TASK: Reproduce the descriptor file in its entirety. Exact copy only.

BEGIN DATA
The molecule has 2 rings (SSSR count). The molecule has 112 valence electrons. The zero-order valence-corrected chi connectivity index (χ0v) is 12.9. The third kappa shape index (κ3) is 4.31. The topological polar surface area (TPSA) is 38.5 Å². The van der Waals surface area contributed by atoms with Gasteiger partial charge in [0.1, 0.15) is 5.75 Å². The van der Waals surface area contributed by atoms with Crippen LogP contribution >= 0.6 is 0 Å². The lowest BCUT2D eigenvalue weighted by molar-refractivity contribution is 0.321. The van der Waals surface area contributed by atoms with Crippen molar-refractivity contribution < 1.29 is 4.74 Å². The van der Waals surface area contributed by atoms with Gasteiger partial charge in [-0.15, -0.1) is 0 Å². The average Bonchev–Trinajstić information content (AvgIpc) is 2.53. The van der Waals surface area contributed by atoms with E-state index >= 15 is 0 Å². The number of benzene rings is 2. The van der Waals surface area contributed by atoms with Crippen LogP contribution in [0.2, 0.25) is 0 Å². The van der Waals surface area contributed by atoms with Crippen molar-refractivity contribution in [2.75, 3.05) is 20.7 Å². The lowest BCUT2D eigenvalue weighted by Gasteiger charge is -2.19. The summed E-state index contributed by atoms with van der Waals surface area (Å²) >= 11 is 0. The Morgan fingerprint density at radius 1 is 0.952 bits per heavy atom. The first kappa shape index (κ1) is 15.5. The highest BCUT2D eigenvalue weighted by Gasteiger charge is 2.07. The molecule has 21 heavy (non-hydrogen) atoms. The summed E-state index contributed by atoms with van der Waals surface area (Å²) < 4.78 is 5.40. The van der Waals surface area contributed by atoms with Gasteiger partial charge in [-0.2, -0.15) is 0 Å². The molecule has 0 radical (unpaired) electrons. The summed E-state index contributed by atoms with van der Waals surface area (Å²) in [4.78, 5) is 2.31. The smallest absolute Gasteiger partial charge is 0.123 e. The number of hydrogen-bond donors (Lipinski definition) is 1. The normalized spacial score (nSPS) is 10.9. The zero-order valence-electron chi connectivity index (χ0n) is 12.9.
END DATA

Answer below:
The molecule has 2 rings (SSSR count). The molecule has 112 valence electrons. The zero-order valence-corrected chi connectivity index (χ0v) is 12.9. The third kappa shape index (κ3) is 4.31. The topological polar surface area (TPSA) is 38.5 Å². The van der Waals surface area contributed by atoms with Gasteiger partial charge in [0.1, 0.15) is 5.75 Å². The van der Waals surface area contributed by atoms with Crippen LogP contribution >= 0.6 is 0 Å². The lowest BCUT2D eigenvalue weighted by molar-refractivity contribution is 0.321. The van der Waals surface area contributed by atoms with Crippen molar-refractivity contribution < 1.29 is 4.74 Å². The van der Waals surface area contributed by atoms with Gasteiger partial charge in [-0.15, -0.1) is 0 Å². The average Bonchev–Trinajstić information content (AvgIpc) is 2.53. The van der Waals surface area contributed by atoms with E-state index >= 15 is 0 Å². The number of benzene rings is 2. The van der Waals surface area contributed by atoms with Crippen LogP contribution in [0.2, 0.25) is 0 Å². The van der Waals surface area contributed by atoms with Crippen molar-refractivity contribution in [2.75, 3.05) is 20.7 Å². The lowest BCUT2D eigenvalue weighted by Gasteiger charge is -2.19. The summed E-state index contributed by atoms with van der Waals surface area (Å²) >= 11 is 0. The Morgan fingerprint density at radius 1 is 0.952 bits per heavy atom. The first kappa shape index (κ1) is 15.5. The highest BCUT2D eigenvalue weighted by Gasteiger charge is 2.07. The molecule has 21 heavy (non-hydrogen) atoms. The summed E-state index contributed by atoms with van der Waals surface area (Å²) < 4.78 is 5.40. The van der Waals surface area contributed by atoms with Gasteiger partial charge in [-0.2, -0.15) is 0 Å². The molecule has 0 radical (unpaired) electrons. The summed E-state index contributed by atoms with van der Waals surface area (Å²) in [4.78, 5) is 2.31. The smallest absolute Gasteiger partial charge is 0.123 e. The number of hydrogen-bond donors (Lipinski definition) is 1. The normalized spacial score (nSPS) is 10.9. The zero-order valence-electron chi connectivity index (χ0n) is 12.9.